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Working With Lasers

Before You Start

  • Inform lab users of the types of activities you will be engaged in and any precautions that need to be taken, for example, removal of barriers, need for protective eyewear, venting a chamber, using cryogens, etc.
  • Remove all watches, rings, bracelets, earrings and ID badges. These items can reflect light, which can be hazardous. If these items cannot be removed (i.e. a ring), cover it with tape, which will produce a diffuse reflection.
  • There should be no line of sight between the room entrance and optics on the optical table(s). In addition to actual safety precautions, it is also important to reduce the perception that passers-by are at risk. Perimeter guards, enclosures around the table, and a curtain at the door also reduce the perception of risk to uninformed visitors.
  • Glass in the lab and even laminated posters are possible reflection hazards. They can send reflections to totally unexpected areas. Contain the beam to the optical table to avoid this hazard.
  • Enclosure of the laser equipment or beam path is the preferred method of control, since the enclosure will isolate or minimize the hazard. When engineering controls do not provide adequate means to prevent access to direct or reflected beams at levels above the Maximum Permissible Exposure (MPE), it may be necessary to use personal protective equipment (please see Appendix 14.2.). Note that use of personal protective equipment may have serious limitations when used as the only control measure with higher power Class 4 lasers or laser systems. The protective equipment may not adequately reduce or eliminate the hazard and may be damaged by the incident laser radiation.

Table 14.4 Eyewear selection chart

Simplified Method for Selecting Laser Eye Protection for Intrabeam Vieving

for Wavelengths between 400 and 1400 nm

Q-Switched Lasers

(1 ns to 0.1 ms)

Non-Q-Switched Lasers

(0.4 ms to 10 ns)

Continious Lasers

Momentary

(0.25 to 10 s)

Continuous Lasers

Long-Term Staring

Greater than 3 hours

Attenuation

Maximum Output Energy(J)

Maximum

Beam Radiant Exposure

(J-cm-2)

Maximum Laser Output

Energy(J)

Maximum

Beam Radiant Exposure

(J-cm-2)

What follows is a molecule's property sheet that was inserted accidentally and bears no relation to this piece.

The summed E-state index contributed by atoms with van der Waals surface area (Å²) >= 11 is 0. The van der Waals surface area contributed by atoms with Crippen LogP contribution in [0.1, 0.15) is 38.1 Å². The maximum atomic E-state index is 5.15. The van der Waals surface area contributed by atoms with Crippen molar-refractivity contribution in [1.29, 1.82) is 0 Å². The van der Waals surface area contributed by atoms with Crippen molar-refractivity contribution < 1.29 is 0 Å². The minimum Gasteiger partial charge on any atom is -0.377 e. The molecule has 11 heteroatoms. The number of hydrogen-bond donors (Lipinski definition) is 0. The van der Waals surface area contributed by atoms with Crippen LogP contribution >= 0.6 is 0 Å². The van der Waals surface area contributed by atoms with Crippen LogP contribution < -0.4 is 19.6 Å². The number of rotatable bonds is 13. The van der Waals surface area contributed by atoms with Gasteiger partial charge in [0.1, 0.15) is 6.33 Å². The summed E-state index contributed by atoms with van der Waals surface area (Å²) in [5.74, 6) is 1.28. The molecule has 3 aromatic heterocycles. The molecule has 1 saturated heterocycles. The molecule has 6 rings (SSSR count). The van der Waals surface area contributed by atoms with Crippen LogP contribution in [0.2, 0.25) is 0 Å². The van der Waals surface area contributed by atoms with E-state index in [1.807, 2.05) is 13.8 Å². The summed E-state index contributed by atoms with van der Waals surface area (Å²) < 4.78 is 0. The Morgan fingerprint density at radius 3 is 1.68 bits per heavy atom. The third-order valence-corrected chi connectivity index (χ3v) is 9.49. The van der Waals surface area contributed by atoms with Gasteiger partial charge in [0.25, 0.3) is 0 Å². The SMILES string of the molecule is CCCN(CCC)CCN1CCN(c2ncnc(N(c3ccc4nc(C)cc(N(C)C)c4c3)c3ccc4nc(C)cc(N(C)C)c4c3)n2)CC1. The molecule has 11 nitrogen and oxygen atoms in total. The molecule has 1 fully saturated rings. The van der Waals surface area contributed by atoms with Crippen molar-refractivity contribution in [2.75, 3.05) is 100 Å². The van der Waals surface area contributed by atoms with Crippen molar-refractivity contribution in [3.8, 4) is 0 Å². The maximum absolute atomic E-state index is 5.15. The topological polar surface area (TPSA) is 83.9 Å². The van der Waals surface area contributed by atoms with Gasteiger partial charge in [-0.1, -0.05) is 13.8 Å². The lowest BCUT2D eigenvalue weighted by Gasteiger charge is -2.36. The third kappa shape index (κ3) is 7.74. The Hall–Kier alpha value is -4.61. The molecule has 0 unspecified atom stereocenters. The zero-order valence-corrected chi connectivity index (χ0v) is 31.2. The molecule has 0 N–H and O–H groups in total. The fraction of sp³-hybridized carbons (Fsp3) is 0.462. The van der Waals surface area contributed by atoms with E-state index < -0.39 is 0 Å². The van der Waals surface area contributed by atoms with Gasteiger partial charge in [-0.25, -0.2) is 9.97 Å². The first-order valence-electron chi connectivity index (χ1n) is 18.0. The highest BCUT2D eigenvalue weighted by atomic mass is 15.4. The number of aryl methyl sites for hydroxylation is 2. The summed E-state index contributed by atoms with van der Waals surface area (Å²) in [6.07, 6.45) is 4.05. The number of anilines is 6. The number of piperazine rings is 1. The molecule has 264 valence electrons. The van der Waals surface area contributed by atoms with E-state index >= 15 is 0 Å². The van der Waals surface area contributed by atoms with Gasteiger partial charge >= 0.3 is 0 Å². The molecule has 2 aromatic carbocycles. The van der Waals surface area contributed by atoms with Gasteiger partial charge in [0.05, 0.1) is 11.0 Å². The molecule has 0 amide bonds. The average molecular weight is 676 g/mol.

Maximum

Power

Output

Energy(W)

Maximum Beam Irradiance

(W-cm-2)

Maximum

Power

Output

Energy(W)

Maximum Beam Irradiance

(W-cm-2)

Atteniuation Factor

OD

10

20

100

200

NR

NR

NR

NR

1 x 108

8

1.0

2.0

10

20

NR

NR

NR

NR

1 x 107

7

10-1

2 x 10-1

1.0

2

NR

NR

1.0

2

1 x 106

6

10-2

2 x 10-2

10-1

2 x 10-1

NR

NR

10-1

2 x 10-1

1 x 105

5

10-3

2 x 10-3

10-2

2 x 10-2

10

20

10-2

2 x 10-2

1 x 104

4

10-4

2 x 10-4

10-3

2 x 10-3

1.0

2

10-3

2 x 10-3

1 x 103

3

10-5

2 x 10-5

10-4

2 x 10-4

10-1

2 x 10-1

10-4

2 x 10-4

1 x 102

2

10-6

2 x 10-6

10-5

2 x 10-5

10-2

2 x 10-2

10-5

2 x 10-5

10

1

NR= Not Recommended

Protective eyewear is necessary for Class 3 and 4 laser use where irradiation of the eye is possible. Such eye protection should be used only at the wavelength and energy/power for which it is intended (Table 14.4). Eye protection may include goggles, face shields, spectacles or prescription eyewear using special filter materials or reflective coatings (or a combination of both) to reduce exposure below the MPE. The following information is needed to select the appropriate laser safety eyewear:

  • Wavelength(s)
  • Mode of operation (continuous wave or pulsed)
  • Maximum exposure duration (assume worst case scenario)
  • Maximum irradiance (W/cm2) or radiant exposure (J/cm2)
  • Maximum permissible exposure (MPE)

Optical density (OD) could be calculated easily (https://www.lia.org/evaluator/od.php)

References and sources for information from the relevant websites and documentation of different universities, NGOs and government agencies used in the preparation of this website are provided at references.

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